Pleurotus ostreatus, the “Oyster Mushroom,” is the quintessential pleurotoid mushroom: it is a gilled mushroom with a very short stalk that fruits from the sides of logs. Oyster Mushrooms are some of the best edible wild mushrooms; they are fairly easy to identify, they are meaty, and they appear in large numbers. Additionally, you find them in late fall and winter, when the woods are otherwise boring places for mushroom hunters. Although it grows on hardwood logs in nature, P. ostreatus will decompose pretty much any plant material, which makes it very easy to cultivate. As an added bonus, the Oyster Mushroom attacks nematodes. That’s one cool mushroom, right?
fungal interactions with insects
Boletinellus merulioides is an odd mushroom, both in appearance and ecology. The Ash Tree Bolete can be readily identified by its tube surface – which is only a few millimeters thick and looks more like a network of ridges – and by the fact that it fruits under only ash trees. B. merulioides appears under ash because it has a unique symbiotic relationship with a pest of ash trees: the Leafcurl Ash Aphid.
Sirex noctilio, known as the “Sirex woodwasp” or “European woodwasp” (sometimes spelled “wood wasp”), is an invasive species that attacks most species of pine trees. Interestingly, the insect is dependent upon the fungus Amylostereum aerolatum to complete its life cycle. The Sirex woodwasp carries the fungus with it to new trees and in return the fungus becomes a meal for the Sirex woodwasp’s larvae.
Note: This is an archived post. You can find the current version of this post here. Boletinellus merulioides is an odd mushroom, both in appearance and ecology. The Ash Tree Bolete can be readily identified by its pore surface – which is only a few millimeters thick and looks more like a network of ridges – and by the fact that it fruits only under ash trees. merulioides appears under ash because it has a unique symbiotic relationship with a pest of ash trees: the Leafcurl Ash Aphid.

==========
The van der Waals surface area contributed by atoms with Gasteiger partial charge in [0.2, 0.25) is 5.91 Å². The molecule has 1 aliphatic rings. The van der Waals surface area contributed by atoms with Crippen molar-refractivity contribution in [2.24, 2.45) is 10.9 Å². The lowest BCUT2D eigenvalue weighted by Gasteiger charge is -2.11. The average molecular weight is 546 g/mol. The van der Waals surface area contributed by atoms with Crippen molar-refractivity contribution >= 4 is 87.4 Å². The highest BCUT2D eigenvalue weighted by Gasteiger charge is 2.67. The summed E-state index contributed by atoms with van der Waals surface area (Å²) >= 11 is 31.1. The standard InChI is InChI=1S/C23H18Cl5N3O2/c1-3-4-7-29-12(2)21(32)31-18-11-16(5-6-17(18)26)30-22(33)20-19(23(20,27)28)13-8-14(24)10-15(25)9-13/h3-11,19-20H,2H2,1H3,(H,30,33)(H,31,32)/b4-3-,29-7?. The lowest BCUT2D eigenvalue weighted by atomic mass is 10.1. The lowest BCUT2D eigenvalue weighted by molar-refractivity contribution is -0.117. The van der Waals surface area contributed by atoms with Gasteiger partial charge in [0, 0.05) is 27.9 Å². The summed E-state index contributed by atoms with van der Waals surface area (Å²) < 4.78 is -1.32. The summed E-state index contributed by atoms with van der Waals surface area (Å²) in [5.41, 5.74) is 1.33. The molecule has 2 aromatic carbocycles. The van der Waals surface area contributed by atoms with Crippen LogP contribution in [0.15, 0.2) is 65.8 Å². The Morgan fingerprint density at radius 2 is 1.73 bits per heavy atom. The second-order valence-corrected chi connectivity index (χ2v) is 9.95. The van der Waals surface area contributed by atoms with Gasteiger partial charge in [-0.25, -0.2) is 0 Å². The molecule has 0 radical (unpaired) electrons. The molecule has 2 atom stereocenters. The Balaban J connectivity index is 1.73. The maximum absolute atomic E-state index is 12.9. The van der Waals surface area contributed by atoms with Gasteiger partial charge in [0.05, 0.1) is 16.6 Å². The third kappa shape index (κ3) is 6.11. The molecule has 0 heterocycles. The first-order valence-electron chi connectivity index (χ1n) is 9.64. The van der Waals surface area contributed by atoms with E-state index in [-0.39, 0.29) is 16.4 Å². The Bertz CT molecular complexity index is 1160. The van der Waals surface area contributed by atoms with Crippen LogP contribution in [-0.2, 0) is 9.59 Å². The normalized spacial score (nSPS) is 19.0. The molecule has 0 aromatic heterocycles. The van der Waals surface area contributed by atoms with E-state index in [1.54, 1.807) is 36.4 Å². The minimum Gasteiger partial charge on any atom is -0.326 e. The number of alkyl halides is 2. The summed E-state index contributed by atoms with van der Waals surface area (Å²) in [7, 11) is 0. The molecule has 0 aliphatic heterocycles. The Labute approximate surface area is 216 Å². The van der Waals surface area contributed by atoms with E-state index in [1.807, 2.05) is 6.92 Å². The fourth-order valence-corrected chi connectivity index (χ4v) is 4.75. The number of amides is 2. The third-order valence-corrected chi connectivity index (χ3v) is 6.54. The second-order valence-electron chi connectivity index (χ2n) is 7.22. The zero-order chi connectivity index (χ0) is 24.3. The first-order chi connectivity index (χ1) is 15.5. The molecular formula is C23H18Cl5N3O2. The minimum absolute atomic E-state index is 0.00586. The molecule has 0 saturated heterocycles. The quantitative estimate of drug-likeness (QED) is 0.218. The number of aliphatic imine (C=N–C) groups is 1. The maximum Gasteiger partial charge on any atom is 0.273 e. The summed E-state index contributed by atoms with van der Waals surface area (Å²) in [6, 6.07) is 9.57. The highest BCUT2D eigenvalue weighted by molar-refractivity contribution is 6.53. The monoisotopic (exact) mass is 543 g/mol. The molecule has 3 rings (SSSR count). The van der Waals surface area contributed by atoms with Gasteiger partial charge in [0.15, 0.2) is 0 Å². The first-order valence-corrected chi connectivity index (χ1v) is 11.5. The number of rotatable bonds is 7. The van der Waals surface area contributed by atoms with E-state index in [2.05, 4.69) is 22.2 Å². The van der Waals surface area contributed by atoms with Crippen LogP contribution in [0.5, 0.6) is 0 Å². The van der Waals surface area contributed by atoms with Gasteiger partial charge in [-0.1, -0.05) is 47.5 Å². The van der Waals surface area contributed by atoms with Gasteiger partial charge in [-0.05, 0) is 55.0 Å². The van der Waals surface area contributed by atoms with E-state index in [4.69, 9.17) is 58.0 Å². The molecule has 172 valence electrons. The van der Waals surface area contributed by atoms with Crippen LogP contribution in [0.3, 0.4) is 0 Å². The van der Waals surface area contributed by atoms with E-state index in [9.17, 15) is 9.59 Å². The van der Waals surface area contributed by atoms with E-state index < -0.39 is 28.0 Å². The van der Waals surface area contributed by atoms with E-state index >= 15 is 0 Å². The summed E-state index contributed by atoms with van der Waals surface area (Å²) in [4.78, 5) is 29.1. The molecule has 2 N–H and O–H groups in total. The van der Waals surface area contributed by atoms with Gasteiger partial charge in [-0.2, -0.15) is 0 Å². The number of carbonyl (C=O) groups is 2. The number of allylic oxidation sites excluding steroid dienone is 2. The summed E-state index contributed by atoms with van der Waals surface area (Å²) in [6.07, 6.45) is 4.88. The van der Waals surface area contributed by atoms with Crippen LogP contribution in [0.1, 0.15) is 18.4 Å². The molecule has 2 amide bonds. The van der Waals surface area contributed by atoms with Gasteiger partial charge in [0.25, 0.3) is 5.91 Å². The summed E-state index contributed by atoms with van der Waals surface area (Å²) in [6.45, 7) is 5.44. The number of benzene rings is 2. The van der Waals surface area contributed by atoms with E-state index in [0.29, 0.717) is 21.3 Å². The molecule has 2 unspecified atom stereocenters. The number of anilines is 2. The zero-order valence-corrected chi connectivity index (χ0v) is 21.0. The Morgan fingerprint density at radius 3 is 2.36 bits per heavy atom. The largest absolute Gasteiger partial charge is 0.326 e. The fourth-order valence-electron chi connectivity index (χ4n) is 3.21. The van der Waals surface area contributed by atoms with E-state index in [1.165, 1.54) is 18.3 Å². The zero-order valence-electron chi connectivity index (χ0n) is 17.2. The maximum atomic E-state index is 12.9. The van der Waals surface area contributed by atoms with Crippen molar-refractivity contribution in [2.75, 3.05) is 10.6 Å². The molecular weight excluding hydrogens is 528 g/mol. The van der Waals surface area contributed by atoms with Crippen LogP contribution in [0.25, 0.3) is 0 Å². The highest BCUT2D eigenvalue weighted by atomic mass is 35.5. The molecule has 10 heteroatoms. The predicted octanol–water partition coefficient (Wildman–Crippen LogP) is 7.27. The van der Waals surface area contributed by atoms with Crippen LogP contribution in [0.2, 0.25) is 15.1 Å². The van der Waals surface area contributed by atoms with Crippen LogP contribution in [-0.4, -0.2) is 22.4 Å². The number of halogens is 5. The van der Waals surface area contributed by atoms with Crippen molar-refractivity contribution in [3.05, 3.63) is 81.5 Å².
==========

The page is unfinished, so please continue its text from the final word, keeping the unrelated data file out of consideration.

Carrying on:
This bizarre fungus forms a fuzzy mat of tan to black tissue on the branches, trunks, and ground underneath American Beech trees. Scorias spongiosa belongs to a group of fungi called “sooty molds.” Sooty molds digest the honeydew (essentially sugar-rich aphid poop) dropped by aphids in the process of feeding on plants. There are many kinds of sooty molds and if you’ve ever had an aphid (or other insect) infestation on trees in your garden, they you’ve probably seen sooty molds. Normally, sooty molds form a thin, black film on leaves and branches under places where the aphids are feeding. spongiosa differs from normal sooty molds because it forms films that can be as thick as a football!
This fungus parasitizes caterpillars in the Himalayas and produces small, spike-like mushrooms. These mushrooms are highly prized for their supposed medicinal properties and have brought a lot of new wealth and new problems to the people living in the Himalayas. Ophiocordyceps sinensis fruiting bodies are known as “Yartsa Gunbu” in Tibetan and “Dōng Chóng Xià Cǎo” in Chinese, both of which translate to “winter worm, summer grass.” The English names for the fungus are much less colorful: “Caterpillar Fungus” or (more recently) “Himalayan Viagra.” sinensis (Fungi, Ascomycota, Sordariomycetes, Hypocreales, Ophiocordycipitaceae) is native to the meadows of the Himalayas and Tibetan plateau and can be found from 3,000m to 5,000m above sea level. The parasitic fungus infects a variety of species of ghost moth larvae that live underground. It initially infects the caterpillars in the late summer. By winter, the fungus is ready to kill its host. At that time, it...
Cordyceps militaris is a fascinating fungus that infects caterpillar and moth larvae. What’s the creepiest thing about this fungus? It mummifies its insect victims. I’ve been told that it also makes its subterranean victims crawl to the surface so that it can more effectively release its spores, but I can’t find anything online to back that up. Instead, everyone seems to want me to buy militaris (more on that later). The Scarlet Caterpillar Club infects the larvae and pupae of a variety of caterpillars and moths. Before they emerge as adults, the host insects live either underground or in decaying wood, so C. militaris mushrooms often look like a generic club fungus or earth tongue look-alike. If you dig beneath the surface, however, you will find the mummified remains of the host insect, which provide the nutrients that C. militaris needs to produce spores. Like other members of the Cordyceps...